LEG INJURIES

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LEG INJURIES by Mind Map: LEG INJURIES

1. Ankle brace

2. Radiographic Examination

2.1. Not necessary

2.2. In chronic case

2.2.1. lateral view

3. Chronic anterior leg pain

3.1. refers to

3.1.1. pain

3.1.1.1. between

3.1.1.1.1. knee

3.1.1.1.2. Ankle

3.2. the diagnosis differential

3.2.1. include

3.2.1.1. stress fractures

3.2.1.2. periostitis

3.2.1.3. tibialis posterior syndrome

3.2.1.4. etc

3.3. Mechanism of injury

3.3.1. overuse

3.3.2. new activity

3.3.3. alteration in terrain

3.3.4. shoes

3.3.5. biomechanical alterations

3.3.5.1. for example

3.3.5.1.1. hyperpronation of the foot

3.4. Symptoms

3.4.1. pain

3.4.1.1. in

3.4.1.1.1. distal lateral

3.4.1.1.2. anterior lateral

3.4.1.1.3. anterior surface

3.4.1.1.4. medial zone

3.4.2. swelling

3.4.3. tense sensation

3.4.4. tissue swelling

3.4.5. paresthesia

3.4.6. hypesthesia

3.5. Physical examination

3.5.1. locate

3.5.1.1. tenderness areas

3.5.1.2. bone disorders

3.5.1.3. soft tissue alterations

3.5.2. muscle testing

3.5.3. palpation

3.5.4. observation

3.6. Radiographic examination

3.6.1. radiographs

3.6.1.1. ant-post

3.6.1.2. lateral

3.6.1.3. oblique

3.7. Other diagnostic tests

3.7.1. radionuclide bone scanning

3.7.2. triple-phase bone scan

3.7.3. Identify

3.7.3.1. hot spots

3.7.4. Excercise

3.7.4.1. pre

3.7.4.2. post

3.7.5. intracomportamental pressures

3.7.6. muscle testing

3.8. Initial Treatment and Referral

3.8.1. decrease

3.8.1.1. pain

3.8.1.2. inflammation

3.8.2. use of

3.8.2.1. ice

3.8.2.2. ultrasonography

3.8.2.3. current galvanic

3.8.2.4. medication

3.8.2.5. air support

3.8.3. refered to

3.8.3.1. orthopedic surgeon

3.8.3.2. podiatrist

3.9. Definitive treatment

3.9.1. fasciotomy

3.9.2. modify activities

3.9.3. streching excercise

3.9.4. strengthening excercise

3.9.5. arch support

4. Achilles Tendon Strain (RUPTURE)

4.1. Involves one of the largest tendons in the body

4.1.1. U

4.2. History

4.2.1. Mechanism of injury

4.2.1.1. It is accompanied by a click or an audible snap

4.2.1.2. It's an impulse with the front part of the foot

4.2.1.2.1. It can also occur as a result of unexpected or forced dorsiflexion of the ankle with plantar flexion

4.2.1.2.2. Demonstrates the extent and location of the tendon disruption

4.2.2. Symptoms

4.2.2.1. Is the sensation of being hit in the tendon region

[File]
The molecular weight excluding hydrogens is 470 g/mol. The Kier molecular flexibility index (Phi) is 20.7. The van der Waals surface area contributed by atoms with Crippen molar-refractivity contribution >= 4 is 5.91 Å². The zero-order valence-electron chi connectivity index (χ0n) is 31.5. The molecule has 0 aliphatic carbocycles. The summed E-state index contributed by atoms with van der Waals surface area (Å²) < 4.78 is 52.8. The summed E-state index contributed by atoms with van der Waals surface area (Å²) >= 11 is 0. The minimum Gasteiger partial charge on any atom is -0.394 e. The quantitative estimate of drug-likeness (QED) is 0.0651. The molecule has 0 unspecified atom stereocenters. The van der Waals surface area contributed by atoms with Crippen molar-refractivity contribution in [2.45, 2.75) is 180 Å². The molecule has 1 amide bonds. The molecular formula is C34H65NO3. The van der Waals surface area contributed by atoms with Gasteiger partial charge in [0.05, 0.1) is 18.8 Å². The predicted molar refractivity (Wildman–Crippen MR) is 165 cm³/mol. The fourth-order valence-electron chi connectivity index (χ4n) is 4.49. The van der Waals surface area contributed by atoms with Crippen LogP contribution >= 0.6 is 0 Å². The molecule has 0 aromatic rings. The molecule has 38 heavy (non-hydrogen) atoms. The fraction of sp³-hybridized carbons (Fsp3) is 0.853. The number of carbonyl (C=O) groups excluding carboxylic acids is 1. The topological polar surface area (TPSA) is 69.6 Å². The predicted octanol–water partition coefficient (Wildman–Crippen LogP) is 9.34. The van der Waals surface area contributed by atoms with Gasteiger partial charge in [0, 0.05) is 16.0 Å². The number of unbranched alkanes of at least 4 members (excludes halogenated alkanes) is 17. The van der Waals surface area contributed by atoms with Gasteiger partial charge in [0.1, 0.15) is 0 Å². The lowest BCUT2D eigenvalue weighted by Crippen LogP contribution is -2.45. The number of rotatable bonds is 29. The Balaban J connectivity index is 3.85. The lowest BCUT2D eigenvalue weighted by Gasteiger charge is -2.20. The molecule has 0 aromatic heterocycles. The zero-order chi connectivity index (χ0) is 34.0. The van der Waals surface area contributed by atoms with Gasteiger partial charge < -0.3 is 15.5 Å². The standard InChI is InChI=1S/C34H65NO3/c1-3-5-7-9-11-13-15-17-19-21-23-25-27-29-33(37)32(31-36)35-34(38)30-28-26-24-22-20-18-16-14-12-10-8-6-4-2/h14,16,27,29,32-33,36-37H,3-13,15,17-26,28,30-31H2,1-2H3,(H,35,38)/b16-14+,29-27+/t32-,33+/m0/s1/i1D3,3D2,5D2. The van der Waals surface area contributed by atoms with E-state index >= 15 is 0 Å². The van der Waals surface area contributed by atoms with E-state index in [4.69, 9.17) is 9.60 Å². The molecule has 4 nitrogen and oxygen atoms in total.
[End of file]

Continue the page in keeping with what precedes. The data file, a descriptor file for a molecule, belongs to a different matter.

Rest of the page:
4.3. Other Diagnostic Tests

4.3.1. Magnetic resonance

4.4. Physical Examination

4.4.1. Loss of plantar flexion strength

4.4.2. Careful palpation

4.4.2.1. Reveals a loss of continuity in the tendon

4.4.3. Bleeding and inflammation can be important

4.4.4. Sensitivity and pain with movement are present

4.5. Initial Treatment

4.5.1. Must be in a position of plantar flexion assisted by gravity

4.5.2. Ankle

4.5.2.1. A posterior plaster splint

4.6. Definitive Treatment

4.6.1. The direct approach of the tendon fibers

4.6.1.1. Is necessary to preserve the length / tension ratio

4.6.2. Be left to the treating orthopedist

4.6.3. Surgical or non-surgical treatment is used

4.6.4. Immobilization in plaster or corset

4.6.5. Rehabilitation

5. Acute compartment syndromes

5.1. what is?

5.2. history

5.2.1. mechanism of injury

5.2.1.1. tendon ruptures

5.2.1.2. muscle strain

5.2.1.3. contusions

5.2.1.4. acute overuse

5.2.2. symptoms

5.2.2.1. hallmark (pain)

5.2.2.2. paresthesias

5.3. physical examination

5.4. diagnostic test

5.4.1. confirmed by

5.4.1.1. measurement intracompartmental pressure

5.5. initial treatment

5.5.1. rest

5.5.2. rice

5.6. referral

5.6.1. if pressure exceeds 30 mmHg

5.6.2. symptoms of neurvascular impairment

5.7. definitive treatment

5.7.1. if rest and ice dont improve

5.7.2. is necessary when it exceeds 30mmHg

5.7.3. associated with neurovascular impairment

6. Achilles Tendinitis

6.1. It´s common in athletes

6.1.1. It can be in a long term a disability and later a rupture

6.1.1.1. Chronically inflamed partial rupture, stenosis of surrounding soft tissues and calcification of the tendon

6.2. Associated problems

6.2.1. The injury is always seen when its chronic

6.2.2. The rehab is a time-consuming and frustrating process

6.2.2.1. Difficult to supervise and in a high-intensity athlete the injury seems prevalent

6.3. History

6.3.1. Mechanism of injury

6.3.1.1. Result of unaccustomed activity such as hill running

6.3.1.2. Changing of heel height on the running shoe or repetitive jumping.

6.3.1.3. A poorly fitting skating boot or improperly tied ribbons on a ballet pointe shoe.

6.3.1.4. Direct trauma like pressure from the top of the heel counter of a shoe

6.3.2. Associated with

6.3.2.1. "Tight" Achilles tendon

6.3.2.2. Flat or pronated

6.3.2.3. High-arched foot